Currently we have approximately a 3-3.2 mm rise per year. This may not sound like a lot, but sea rise is a factor in devastation from storms such as Hurricane Sandy, as well as increased shoreline erosion. Surge height is affected by sea level, coastline geography, and a combination of strong waves during maximum high tides.
In visiting various parts of the Nova Scotia coastline I saw evidence of high seas. People told me of roads being flooded that were never flooded before; I saw staircases to the dunes as well as peninsulas covered with seaweed from surge events. I saw ramps to the dunes totally buried in sand. The Five Islands Lighthouse (Minas Basin, Bay of Fundy, NS) had been moved back from the shore three times since 1913 (1952, 1957, 1996) due to erosion and moving shorelines.
“To the complaint, 'There are no people in these photographs,' I respond, There are always two people: the photographer and the viewer.”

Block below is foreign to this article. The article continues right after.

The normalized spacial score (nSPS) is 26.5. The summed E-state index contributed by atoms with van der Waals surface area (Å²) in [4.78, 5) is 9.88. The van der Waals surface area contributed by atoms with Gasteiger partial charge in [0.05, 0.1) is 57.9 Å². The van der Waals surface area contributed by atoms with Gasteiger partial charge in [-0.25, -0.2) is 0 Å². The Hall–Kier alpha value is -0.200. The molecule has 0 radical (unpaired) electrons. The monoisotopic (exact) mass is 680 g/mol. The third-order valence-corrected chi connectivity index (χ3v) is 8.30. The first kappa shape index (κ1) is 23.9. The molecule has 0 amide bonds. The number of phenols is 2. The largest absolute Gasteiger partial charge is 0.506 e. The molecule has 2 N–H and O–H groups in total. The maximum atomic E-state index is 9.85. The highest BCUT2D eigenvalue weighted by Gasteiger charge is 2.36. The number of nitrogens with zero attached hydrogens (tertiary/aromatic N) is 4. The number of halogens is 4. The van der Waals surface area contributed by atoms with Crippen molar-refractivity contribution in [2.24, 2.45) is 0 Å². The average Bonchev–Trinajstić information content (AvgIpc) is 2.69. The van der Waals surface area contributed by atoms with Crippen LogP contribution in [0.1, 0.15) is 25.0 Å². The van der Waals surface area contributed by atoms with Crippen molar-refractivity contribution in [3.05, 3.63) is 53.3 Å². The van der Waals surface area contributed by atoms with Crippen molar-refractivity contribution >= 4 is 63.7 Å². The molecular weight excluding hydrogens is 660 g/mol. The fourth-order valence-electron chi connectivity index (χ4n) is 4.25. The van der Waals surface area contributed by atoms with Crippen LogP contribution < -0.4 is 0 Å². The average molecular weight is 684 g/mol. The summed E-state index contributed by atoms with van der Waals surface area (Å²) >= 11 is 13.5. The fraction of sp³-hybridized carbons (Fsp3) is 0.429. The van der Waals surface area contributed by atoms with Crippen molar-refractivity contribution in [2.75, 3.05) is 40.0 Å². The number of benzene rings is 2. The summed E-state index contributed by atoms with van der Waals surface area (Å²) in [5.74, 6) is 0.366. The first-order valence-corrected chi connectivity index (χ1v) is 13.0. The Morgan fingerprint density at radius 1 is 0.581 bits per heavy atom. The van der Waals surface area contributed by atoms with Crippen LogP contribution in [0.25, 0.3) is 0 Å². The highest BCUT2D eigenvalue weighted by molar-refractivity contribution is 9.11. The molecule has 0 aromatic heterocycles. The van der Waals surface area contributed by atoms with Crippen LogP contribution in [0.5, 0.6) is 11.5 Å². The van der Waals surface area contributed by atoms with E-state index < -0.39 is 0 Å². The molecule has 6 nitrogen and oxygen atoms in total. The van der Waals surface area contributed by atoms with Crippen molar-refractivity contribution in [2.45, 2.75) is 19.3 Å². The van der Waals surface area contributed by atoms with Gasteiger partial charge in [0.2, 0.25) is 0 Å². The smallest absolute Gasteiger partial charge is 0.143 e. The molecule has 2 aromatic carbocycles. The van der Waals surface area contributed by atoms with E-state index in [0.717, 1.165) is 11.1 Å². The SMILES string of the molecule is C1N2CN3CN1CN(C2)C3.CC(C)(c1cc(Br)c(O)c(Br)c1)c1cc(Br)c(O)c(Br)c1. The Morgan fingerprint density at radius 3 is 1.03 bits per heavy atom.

All photographs were taken between January 19th and March 18th, 2013, along various Nova Scotia shorelines (Northumberland, Minas Basin, South and Eastern Shores) at approximately 12 sites visited numerous times. My photos are abstract, bleeding into infinity, suggesting that both the shoreline and sea rise continue on.
The photographs are not made from an academic or scientific point of view. At the same time, they are not landscapes à la Ansel Adams. The subject is abstracted, as viewers are asked to uncover some of the mystery. As Charlotte Cotton writes, while commenting on Manfred Willmann’s Das Land series, “…What seems to have driven this project…is the pictorial charge that can be found in a place, perhaps any place, if one looks.”